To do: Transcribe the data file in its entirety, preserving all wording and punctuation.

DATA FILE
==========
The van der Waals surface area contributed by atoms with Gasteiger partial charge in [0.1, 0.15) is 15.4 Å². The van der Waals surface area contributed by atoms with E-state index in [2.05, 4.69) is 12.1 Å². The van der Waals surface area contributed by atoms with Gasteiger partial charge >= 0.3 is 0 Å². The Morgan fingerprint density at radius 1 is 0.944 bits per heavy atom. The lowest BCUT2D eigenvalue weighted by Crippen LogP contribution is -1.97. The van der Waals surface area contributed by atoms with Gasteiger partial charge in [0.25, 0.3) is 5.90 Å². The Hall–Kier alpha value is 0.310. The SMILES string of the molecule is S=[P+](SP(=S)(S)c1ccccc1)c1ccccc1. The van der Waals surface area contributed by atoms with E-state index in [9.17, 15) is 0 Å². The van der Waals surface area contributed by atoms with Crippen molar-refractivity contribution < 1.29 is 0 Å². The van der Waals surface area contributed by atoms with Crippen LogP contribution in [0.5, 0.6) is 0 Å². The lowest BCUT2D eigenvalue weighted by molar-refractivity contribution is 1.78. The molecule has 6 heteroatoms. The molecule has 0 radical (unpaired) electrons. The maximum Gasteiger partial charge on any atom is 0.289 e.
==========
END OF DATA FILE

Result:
The van der Waals surface area contributed by atoms with Gasteiger partial charge in [0.1, 0.15) is 15.4 Å². The van der Waals surface area contributed by atoms with E-state index in [2.05, 4.69) is 12.1 Å². The van der Waals surface area contributed by atoms with Gasteiger partial charge >= 0.3 is 0 Å². The Morgan fingerprint density at radius 1 is 0.944 bits per heavy atom. The lowest BCUT2D eigenvalue weighted by Crippen LogP contribution is -1.97. The van der Waals surface area contributed by atoms with Gasteiger partial charge in [0.25, 0.3) is 5.90 Å². The Hall–Kier alpha value is 0.310. The SMILES string of the molecule is S=[P+](SP(=S)(S)c1ccccc1)c1ccccc1. The van der Waals surface area contributed by atoms with E-state index in [9.17, 15) is 0 Å². The van der Waals surface area contributed by atoms with Crippen molar-refractivity contribution < 1.29 is 0 Å². The van der Waals surface area contributed by atoms with Crippen LogP contribution in [0.5, 0.6) is 0 Å². The lowest BCUT2D eigenvalue weighted by molar-refractivity contribution is 1.78. The molecule has 6 heteroatoms. The molecule has 0 radical (unpaired) electrons. The maximum Gasteiger partial charge on any atom is 0.289 e.